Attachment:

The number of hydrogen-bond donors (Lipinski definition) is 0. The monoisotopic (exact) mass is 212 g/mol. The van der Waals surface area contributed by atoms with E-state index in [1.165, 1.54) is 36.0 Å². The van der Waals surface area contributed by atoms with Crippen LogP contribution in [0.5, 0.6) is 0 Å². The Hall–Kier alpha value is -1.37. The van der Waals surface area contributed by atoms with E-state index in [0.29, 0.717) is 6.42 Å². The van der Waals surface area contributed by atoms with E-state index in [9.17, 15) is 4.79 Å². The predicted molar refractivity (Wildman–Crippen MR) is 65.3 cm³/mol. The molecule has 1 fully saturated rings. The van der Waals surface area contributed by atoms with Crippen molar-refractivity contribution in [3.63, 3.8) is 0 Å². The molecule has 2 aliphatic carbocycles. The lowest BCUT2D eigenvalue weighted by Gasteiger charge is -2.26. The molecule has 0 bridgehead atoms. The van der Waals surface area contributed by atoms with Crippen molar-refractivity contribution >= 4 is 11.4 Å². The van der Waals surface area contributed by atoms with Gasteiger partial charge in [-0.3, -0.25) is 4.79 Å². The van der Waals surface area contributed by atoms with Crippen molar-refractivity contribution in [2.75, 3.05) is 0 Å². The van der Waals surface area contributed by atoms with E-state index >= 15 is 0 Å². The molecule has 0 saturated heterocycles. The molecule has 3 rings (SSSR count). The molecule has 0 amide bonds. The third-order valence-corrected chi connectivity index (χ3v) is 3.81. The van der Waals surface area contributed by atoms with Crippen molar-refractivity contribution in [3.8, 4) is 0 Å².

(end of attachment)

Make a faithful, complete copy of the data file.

The number of hydrogen-bond donors (Lipinski definition) is 0. The monoisotopic (exact) mass is 212 g/mol. The van der Waals surface area contributed by atoms with E-state index in [1.165, 1.54) is 36.0 Å². The van der Waals surface area contributed by atoms with Crippen LogP contribution in [0.5, 0.6) is 0 Å². The Hall–Kier alpha value is -1.37. The van der Waals surface area contributed by atoms with E-state index in [0.29, 0.717) is 6.42 Å². The van der Waals surface area contributed by atoms with E-state index in [9.17, 15) is 4.79 Å². The predicted molar refractivity (Wildman–Crippen MR) is 65.3 cm³/mol. The molecule has 1 fully saturated rings. The van der Waals surface area contributed by atoms with Crippen molar-refractivity contribution in [3.63, 3.8) is 0 Å². The molecule has 2 aliphatic carbocycles. The lowest BCUT2D eigenvalue weighted by Gasteiger charge is -2.26. The molecule has 0 bridgehead atoms. The van der Waals surface area contributed by atoms with Crippen molar-refractivity contribution >= 4 is 11.4 Å². The van der Waals surface area contributed by atoms with Gasteiger partial charge in [-0.3, -0.25) is 4.79 Å². The van der Waals surface area contributed by atoms with Crippen molar-refractivity contribution in [2.75, 3.05) is 0 Å². The van der Waals surface area contributed by atoms with E-state index >= 15 is 0 Å². The molecule has 0 saturated heterocycles. The molecule has 3 rings (SSSR count). The molecule has 0 amide bonds. The third-order valence-corrected chi connectivity index (χ3v) is 3.81. The van der Waals surface area contributed by atoms with Crippen molar-refractivity contribution in [3.8, 4) is 0 Å².